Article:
1. Chassaing, B, et Al. “Dietary emulsifiers impact the mouse gut microbiota promoting colitis and metabolic syndrome.” Nature. 2015. 519(7541):92-96.
2. Choy, A, et Al. “The effects of microbial transglutaminase, sodium stearoyl lactylate and water on the quality of instant fried noodles.” Food Chemistry. 2010. 122:957e964.
3. Vinarov, Z, et Al. “Effects of emulsifiers charge and concentration on pancreatic lipolysis: 2. interplay of emulsifiers and biles.” Langmuir. 2012. 28:12140-12150.
4. Ugolev, A, and Delaey, P. “membrane digestion – a concept of enzymic hydrolysis on cell membranes.” Biochim Biophys Acta. 1973. 300:105-128.
5. Levin, R. “Digestion and absoption of carbohydrates from molecules and membranes to humans.” Am. J. Clin. Nutr. 1994. 59:690S-85.
6. Mu, H, and Hoy, C. “The digestion of dietary triacylglycerols.” Progress in Lipid Research. 2004. 43:105e-133.
7. Hur, S, et Al. “Effect of emulsifiers on microstructural changes and digestion of lipids in instant noodle during in vitro human digestion.” LWT – Food Science and Technology. 2015. 60:630e-636.
8. Armand, M, et Al. “Digestion and absorption of 2 fat emulsions with different droplet sizes in the human digestive tract.” American Journal of Clinical Nutrition. 1999. 70:1096e1106
9. Njauw, C-W, et Al. “Molecular interactions between lecithin and bile salts/acids in oils and their effects on reverse micellization.” Langmuir. 2013. 29:3879-3888.
10. Israelachvili, J. “Intermolecular and surface forces. 3rd ed. Academic Press; San Diego. 2011.
11. Evans, D, and Wennerstrom, H. “The colloidal domain: where physics, chemistry biology, and technology meet.” Wiley-VCH: New York. 2001.
12. Tung, S, et Al. “A new reverse wormlike micellar system: mixtures of bile salt and lecithin in organic liquids.” J. Am. Chem. Soc. 2006. 128:5751-5756.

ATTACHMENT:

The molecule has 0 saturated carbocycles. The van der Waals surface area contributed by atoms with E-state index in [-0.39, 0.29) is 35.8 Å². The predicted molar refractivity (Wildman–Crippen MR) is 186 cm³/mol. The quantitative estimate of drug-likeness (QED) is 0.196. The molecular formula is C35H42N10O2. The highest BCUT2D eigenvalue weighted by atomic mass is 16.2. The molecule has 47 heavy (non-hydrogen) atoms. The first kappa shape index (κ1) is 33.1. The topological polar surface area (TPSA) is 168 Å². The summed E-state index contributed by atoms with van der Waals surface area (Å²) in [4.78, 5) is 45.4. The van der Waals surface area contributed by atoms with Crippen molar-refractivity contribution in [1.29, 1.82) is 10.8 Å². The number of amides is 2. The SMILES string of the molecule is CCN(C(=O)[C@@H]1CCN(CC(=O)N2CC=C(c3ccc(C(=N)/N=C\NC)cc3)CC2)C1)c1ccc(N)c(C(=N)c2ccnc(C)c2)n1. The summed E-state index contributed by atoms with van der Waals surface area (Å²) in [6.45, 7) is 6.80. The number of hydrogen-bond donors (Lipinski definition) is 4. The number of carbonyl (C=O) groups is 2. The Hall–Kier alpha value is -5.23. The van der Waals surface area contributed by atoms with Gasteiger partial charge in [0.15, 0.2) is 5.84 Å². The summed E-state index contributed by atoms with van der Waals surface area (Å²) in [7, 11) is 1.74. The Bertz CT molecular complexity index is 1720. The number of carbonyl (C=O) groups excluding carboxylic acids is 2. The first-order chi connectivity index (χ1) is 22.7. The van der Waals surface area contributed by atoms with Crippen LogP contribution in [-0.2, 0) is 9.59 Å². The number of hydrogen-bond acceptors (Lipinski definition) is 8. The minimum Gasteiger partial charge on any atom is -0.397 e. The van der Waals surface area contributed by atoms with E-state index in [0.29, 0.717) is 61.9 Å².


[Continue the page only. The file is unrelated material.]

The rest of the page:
13. Zhang, H, et, Al. “Human gut microbiota in obesity and after gastric bypass.” PNAS. 2009. 106(7): 2365-2370.
14. Turnbaugh, P, et, Al. “An obesity-associated gut microbiome with increased capacity for energy harvest.” Nature. 2006. 444(7122):1027–31.
15. Son, G, Kremer, M, Hines, I. “Contribution of Gut Bacteria to Liver Pathobiology.” Gastroenterology Research and Practice. 2010. doi:10.1155/2010/453563.
16. Luciano, L, et Al. “Withdrawal of butyrate from the colonic mucosa triggers ‘mass apoptosis’ primarily in the G0/G1 phase of the cell cycle.” Cell and Tissue Research. 1996. 286(1):81–92.
17. Cummings, J, and Macfarlane, G. “The control and consequences of bacterial fermentation in the human colon.” Journal of Applied Bacteriology. 1991. 70:443459.
18. Rasoamanana, R, et Al. “Dietary fibers solubilized in water or an oil emulsion induce satiation through CCK-mediated vagal signaling in mice.” J. Nutr. 2012. 142:2033-2039.
19. Adam, T, and Westerterp-Plantenga, M. “Glucagon-like peptide-1 release and satiety after a nutrient challenge in normal-weight and obese subjects.” Br J Nutr. 2005. 93:845–51.
20. Little, T, et Al. “Free fatty acids have more potent effects on gastric emptying, gut hormones, and appetite than triacylglycerides.” Gastroenterology. 2007. 133:1124–31.
21. Seimon, R, et Al. “The droplet size of intraduodenal fat emulsions influences antropyloroduodenal motility, hormone release, and appetite in healthy males.” Am. J. Clin. Nutr. 2009. 89:1729-1736.
22. Young, A, and Levin, R. “Diarrhoea of famine and malnutrition: investigations using a rat model. 1. Jejunal hypersecretion induced by starvation.” Gut. 1990. 31:43-53.
23. Youg, A, Levin, R. “Diarrhoea of famine and malnutrition: investigations using a rat model. 2. Ileal hypersection induced by starvation.” Gut. 1990. 31:162-169.
24. Lane, A, Levin, R. “Enhanced electrogenic secretion in vitro by small intestine from glucagon treated rats: implications for the diarrhoea of starvation.” Exp. Physiol. 1992. 77:645-648.